Between society and the establishment there looms an enormous gap. This has even been noticed recently by the Financial Times. When Wallonia refused to sign the Comprehensive Economic and Trade Agreement – the CETA – with Canada, the business people’s newspaper commented that the eurocrats never thought they’d have to reckon with a former steelworker who now represents the PTB-PVDA in the Walloon Parliament.
People have had enough of this self-serving behaviour of the elite. Against that establishment we are seeing the rise of two currents. One of them bases its decisions on fear. They want us to direct our anger downwards, to spit on the unemployed, refugees, people who have things even tougher. It’s a trick. By spitting on those below, they are protecting the elite above. In doing so they avoid the question of power. Even a billionaire like Trump can then present himself as anti-establishment.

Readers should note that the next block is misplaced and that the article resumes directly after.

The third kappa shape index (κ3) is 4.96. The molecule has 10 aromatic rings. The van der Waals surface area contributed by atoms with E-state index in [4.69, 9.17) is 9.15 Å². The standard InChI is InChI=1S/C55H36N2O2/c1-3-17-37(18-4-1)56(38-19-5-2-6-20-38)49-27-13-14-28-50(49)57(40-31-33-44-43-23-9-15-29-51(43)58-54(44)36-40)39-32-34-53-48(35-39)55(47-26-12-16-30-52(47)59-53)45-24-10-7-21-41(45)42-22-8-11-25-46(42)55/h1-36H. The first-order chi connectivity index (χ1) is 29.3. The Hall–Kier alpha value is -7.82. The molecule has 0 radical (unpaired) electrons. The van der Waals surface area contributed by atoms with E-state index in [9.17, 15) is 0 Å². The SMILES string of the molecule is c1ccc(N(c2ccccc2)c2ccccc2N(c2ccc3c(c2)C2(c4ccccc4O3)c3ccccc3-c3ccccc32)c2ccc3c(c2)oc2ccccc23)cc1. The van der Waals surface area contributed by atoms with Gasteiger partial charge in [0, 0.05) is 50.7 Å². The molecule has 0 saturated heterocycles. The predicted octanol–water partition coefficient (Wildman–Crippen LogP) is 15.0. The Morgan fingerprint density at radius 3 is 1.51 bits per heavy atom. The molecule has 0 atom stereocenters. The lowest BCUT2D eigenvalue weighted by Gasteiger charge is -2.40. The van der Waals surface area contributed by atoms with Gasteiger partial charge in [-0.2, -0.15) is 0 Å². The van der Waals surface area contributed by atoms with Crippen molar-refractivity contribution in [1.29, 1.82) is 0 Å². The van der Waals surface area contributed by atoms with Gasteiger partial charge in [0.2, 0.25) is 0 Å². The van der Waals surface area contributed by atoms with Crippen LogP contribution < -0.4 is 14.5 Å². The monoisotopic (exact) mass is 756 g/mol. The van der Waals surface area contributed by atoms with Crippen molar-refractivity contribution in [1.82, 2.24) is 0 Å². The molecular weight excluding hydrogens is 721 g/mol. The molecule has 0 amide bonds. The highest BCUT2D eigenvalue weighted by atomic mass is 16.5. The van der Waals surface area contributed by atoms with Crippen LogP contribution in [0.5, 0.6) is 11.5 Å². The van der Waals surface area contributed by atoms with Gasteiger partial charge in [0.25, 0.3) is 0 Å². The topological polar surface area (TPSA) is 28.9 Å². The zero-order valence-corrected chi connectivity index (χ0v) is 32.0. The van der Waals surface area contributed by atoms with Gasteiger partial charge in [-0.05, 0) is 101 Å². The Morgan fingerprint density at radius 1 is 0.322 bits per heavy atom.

But there is also another current. Ours. The undercurrent. It is led not by fear but by hope. If it's hope you want, you have to look upwards, to that place where the big money is. That place where they write their own tax laws. That place where there’s enough money to buy politicians. Hope comes from below. Yes, there’s Donald Trump. But there’s also Bernie Sanders. There’s the scary UKIP and Nigel Farage, but also Jeremy Corbyn. In Belgium there’s the very right-wing N-VA, but there’s also my own party, the PTB-PVDA. And here I should probably say: there’s Geert Wilders, but fortunately there’s also the SP.
Because if Europe is to survive, this Union must be flipped upside down. We can’t simply clothe this construction of competition differently. We can’t just give all of this inequality a quick makeover, a fresh lick of paint. Otherwise, the nationalist tensions which belong in the twentieth century will also show their ugly mug in this century.